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GCSE: Nicholas Nickleby

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  1. How does Charles Dickens show dislike for the education system and concerns about childhood in 'Nicholas Nickleby'?

    One of the key characters used in Dickens mission to pluck at the heartstrings of the reader is Mr Squeers. When we are first introduced to this character we are given strong first impressions about his personality. He seems to care little if at all for anyone else, particularly not about children. A good example of this is when 'Squeers knocked him (the boy) off the trunk with a blow to one side of the face, and knocked him on again with a blow on the other.'

    • Word count: 1352
  2. Nicholas Nickleby

    Dickens wrote at a time when the written word was king. Educated Victorians (i.e. the upper and middle class) were fascinated by ideas innovation, so they were addicted to reading. This also meant their ideas were spread quickly and effectively through books and newspapers. Dickens novels were long intricate and flamboyant. He was a virtuoso performer who loved the power of words. Dickens always ended on cliff hangers. The majority of his novels were over 500 pages long his chapters wetted the appetites of his reader by hinting at the plot by page and chapter headings.

    • Word count: 1829
  3. What is Dickens trying to tell us about education in the 1800s in his novel Nicholas Nickleby?

    He tries to obtain this instant obedience in school by regularly beating the boys with a cane. Mr Squeers sees his school more as a business than a school-learning environment. "This is our shop, Nickleby". This quote shows that he is treating the school as a business because his primary objective is to make money. He does not really care about the boys' education, just as long as he turns over a nice profit. As Mr Squeers is owner of Dotheboys Hall he decides how to teach the boys or not, as the case may be. Mr and Mrs Squeers deeply dislike all of the boys in their school, except their own children.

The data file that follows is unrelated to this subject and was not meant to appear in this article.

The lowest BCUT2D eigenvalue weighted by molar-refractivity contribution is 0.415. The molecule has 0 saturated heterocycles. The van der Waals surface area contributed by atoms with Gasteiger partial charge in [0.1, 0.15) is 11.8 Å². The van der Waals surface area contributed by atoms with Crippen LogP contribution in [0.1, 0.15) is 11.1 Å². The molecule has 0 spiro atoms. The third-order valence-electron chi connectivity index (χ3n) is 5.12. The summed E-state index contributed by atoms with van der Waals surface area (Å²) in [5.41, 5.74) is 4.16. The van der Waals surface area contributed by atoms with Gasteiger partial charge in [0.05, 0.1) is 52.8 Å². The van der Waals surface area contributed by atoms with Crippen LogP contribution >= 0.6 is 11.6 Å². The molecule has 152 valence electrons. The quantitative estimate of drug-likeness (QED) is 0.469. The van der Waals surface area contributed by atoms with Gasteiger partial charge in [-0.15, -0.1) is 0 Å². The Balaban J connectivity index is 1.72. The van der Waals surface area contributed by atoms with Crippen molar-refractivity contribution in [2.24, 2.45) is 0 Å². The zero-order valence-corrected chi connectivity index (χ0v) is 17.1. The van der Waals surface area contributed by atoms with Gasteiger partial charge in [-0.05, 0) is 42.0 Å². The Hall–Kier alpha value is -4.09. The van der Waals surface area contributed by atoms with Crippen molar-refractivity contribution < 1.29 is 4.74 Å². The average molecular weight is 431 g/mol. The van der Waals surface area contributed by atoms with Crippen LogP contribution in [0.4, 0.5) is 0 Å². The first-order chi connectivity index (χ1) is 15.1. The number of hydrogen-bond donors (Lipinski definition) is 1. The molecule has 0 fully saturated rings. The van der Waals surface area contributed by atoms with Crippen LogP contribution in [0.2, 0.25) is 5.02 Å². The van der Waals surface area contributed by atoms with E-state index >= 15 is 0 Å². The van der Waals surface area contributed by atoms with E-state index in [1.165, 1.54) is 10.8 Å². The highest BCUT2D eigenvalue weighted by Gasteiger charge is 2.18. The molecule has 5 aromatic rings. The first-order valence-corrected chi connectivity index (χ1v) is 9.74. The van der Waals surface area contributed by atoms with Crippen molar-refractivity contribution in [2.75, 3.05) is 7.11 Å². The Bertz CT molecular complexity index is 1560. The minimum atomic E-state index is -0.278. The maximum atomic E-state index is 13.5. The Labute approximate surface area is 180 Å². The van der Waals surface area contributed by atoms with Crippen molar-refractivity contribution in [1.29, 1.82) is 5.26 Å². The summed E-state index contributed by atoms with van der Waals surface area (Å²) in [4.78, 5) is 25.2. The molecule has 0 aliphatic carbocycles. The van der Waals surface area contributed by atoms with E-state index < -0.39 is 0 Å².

• Word count: 1822
  4. How Dickens creates a picture of nineteenth Century school in 'Nicholas Nickleby'.

    In the novel, Dickens shows how one man can change everything about Dothebys Hall School for Boys and help the disadvantaged children in need. However, the surroundings of the school are described to be dirty and old, for example when Dickens describes the desks in the classrooms to be 'old and rickety' this portrays that the school is poorly kept and unbearable to see. This also illustrates that the classrooms are kept insufficiently and hygienically. The children are sleeping in bad conditions for example 'as they lay closely packed together, covered from warmth's sake.

    • Word count: 861
  5. Evelyn Waugh's Decline and Fall - review.

    Just like Dickens ' characters, their names often give us clues to their personalities such as Captain Grimes. In the prelude Waugh uses a matter-of-fact tone to describe the behaviour of the Bollinger Club. Dr. Fagan is the headmaster of the school. He is not really a Doctor; he just says he is to make himself sound important. He does not openly criticise the atrocious behaviour of this particular group of grown men, who seen to have important and responsible jobs.

    • Word count: 1066
  6. How do Charles Dickens in 'Nicholas Nickelby' and Laurie Lee in 'Cider with Rosie' present school life?